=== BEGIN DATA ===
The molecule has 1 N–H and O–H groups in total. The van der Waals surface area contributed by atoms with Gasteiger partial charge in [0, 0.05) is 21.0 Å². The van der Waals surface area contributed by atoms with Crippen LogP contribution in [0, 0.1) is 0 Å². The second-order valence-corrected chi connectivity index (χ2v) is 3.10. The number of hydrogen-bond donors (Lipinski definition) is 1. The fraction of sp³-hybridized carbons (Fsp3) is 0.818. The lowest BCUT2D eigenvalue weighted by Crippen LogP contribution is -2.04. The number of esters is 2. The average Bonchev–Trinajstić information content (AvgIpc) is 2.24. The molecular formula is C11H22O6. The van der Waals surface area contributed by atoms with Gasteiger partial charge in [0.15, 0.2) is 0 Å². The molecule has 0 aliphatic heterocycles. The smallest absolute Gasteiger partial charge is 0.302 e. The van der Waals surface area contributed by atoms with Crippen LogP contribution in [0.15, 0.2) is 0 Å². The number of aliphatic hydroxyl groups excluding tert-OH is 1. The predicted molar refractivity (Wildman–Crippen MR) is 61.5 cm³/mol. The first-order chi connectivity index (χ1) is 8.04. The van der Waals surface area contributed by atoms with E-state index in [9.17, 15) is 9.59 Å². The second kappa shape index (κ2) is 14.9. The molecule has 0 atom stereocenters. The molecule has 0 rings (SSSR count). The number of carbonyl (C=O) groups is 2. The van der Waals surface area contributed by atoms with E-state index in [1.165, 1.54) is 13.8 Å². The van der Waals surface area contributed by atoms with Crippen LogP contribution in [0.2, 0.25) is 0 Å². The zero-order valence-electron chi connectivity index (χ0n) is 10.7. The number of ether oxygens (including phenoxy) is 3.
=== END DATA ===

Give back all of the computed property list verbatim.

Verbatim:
The molecule has 1 N–H and O–H groups in total. The van der Waals surface area contributed by atoms with Gasteiger partial charge in [0, 0.05) is 21.0 Å². The van der Waals surface area contributed by atoms with Crippen LogP contribution in [0, 0.1) is 0 Å². The second-order valence-corrected chi connectivity index (χ2v) is 3.10. The number of hydrogen-bond donors (Lipinski definition) is 1. The fraction of sp³-hybridized carbons (Fsp3) is 0.818. The lowest BCUT2D eigenvalue weighted by Crippen LogP contribution is -2.04. The number of esters is 2. The average Bonchev–Trinajstić information content (AvgIpc) is 2.24. The molecular formula is C11H22O6. The van der Waals surface area contributed by atoms with Gasteiger partial charge in [0.15, 0.2) is 0 Å². The molecule has 0 aliphatic heterocycles. The smallest absolute Gasteiger partial charge is 0.302 e. The van der Waals surface area contributed by atoms with Crippen LogP contribution in [0.15, 0.2) is 0 Å². The number of aliphatic hydroxyl groups excluding tert-OH is 1. The predicted molar refractivity (Wildman–Crippen MR) is 61.5 cm³/mol. The first-order chi connectivity index (χ1) is 8.04. The van der Waals surface area contributed by atoms with E-state index in [9.17, 15) is 9.59 Å². The second kappa shape index (κ2) is 14.9. The molecule has 0 atom stereocenters. The molecule has 0 rings (SSSR count). The number of carbonyl (C=O) groups is 2. The van der Waals surface area contributed by atoms with E-state index in [1.165, 1.54) is 13.8 Å². The van der Waals surface area contributed by atoms with Crippen LogP contribution in [0.2, 0.25) is 0 Å². The zero-order valence-electron chi connectivity index (χ0n) is 10.7. The number of ether oxygens (including phenoxy) is 3.